J. R. Osborn P.M.
One of the apostles informs us "that pure Religion and undefiled before God the Father consists in part in visiting the fatherless and widows in their afflictions" and if we consult our own feelings and axperiences, we may justly conclude that when this cannot be done personally if we resort to epistolary means in a right spirit, we shall not fail to impart a degree of consolation and secure a measure of the Divine favour.
Hence, I make another effort at letter writing and you will understand in the sequel why I have delayed so long.
Your letter announcing the death of your daughter Mabel and soliciting letters from Permelia, Eliza, or others of our children was duly received and would probably have met with a more punctual reciprocation but for the intervention of circumstances beyond our control.
Father Sadler was taken violently sick some six or eight weeks ago, during which time Permelia, who has been for some time past living some ten miles distant, happened home on a visit and when I urged her or any of the others to comply with your request or intimated a desire to do so myself, they thought it best to wait till a change in Father's situation--for the worse which was probable, or for the better which was most desirable, took place -- as your mind would be in constant excitement to hear the result. And just as he became convalescent and Permelia was preparing to write, a messenger arrived from the neighborhood of her late residence with a pressing request for her to return and take care of a sick woman there.
And soon after Father regained that degree of health which enabled him to attend to his business, it was my fortune to meet with a severe attack of Pleurisy from which through medical aid and the Divine blessing, I have obtained much relief, but am yet principally confined to the house. And it is with considerable embarrassment that I sit this afternoon and write to you. And believe me, Dear Sister, I should be glad to say my tale of woe is now told but it is not so.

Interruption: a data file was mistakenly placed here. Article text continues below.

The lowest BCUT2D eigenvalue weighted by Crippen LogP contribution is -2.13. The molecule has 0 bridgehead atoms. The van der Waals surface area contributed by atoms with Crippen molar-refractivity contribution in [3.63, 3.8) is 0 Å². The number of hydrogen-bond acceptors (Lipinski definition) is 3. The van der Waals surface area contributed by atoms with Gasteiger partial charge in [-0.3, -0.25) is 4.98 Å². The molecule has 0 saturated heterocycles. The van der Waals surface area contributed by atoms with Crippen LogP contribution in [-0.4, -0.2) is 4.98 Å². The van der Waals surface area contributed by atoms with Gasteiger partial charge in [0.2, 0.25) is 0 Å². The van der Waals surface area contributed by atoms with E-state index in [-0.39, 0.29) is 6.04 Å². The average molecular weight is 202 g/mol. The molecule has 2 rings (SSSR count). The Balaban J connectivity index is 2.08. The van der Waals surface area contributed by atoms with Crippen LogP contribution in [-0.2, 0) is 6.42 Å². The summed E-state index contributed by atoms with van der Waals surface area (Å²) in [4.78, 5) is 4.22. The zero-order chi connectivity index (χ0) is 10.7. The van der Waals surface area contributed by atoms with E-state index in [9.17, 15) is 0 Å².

During my sickness, Eliza's health became quite impaired and though her sufferings were not very severe, yet her help was much needed and I now have the happiness to say that she has regained her usual state of helth.
Mother Sadler is at present the greatest sufferer. She has been confined to her bed about a week but is getting sone better. Her state at the worst was not considered dangerous. Sickness at the stomach making dizziness of he head, accompainied with some fever has been her complaint. That of father's was a bilious fever. So we see we share in the afflicitions common and incident to the lot of fallen man and you will readily conseive the direanxiety and labour that was devolved on your dear sister Electa in addition to nursing her babe rendered disquiet and tiresome from decline of health to which children are subject from cutting of teeth, worms, fits. And the Divine presence manifest to keep her spirit up and hope alive amid such trials. These considerations may serve to excuse her from the charitable deed of visiting you during those few weeks of affliction by letter.
I am growing uneasy and can only add we are glad to hear that Divine support is imparted to you commiseration for your trials and privation and to request you to bear in mind the pleasure we take in reading your kind letters.
I remain Dear Sister, affectionately yours,
Josrph R. Osborn
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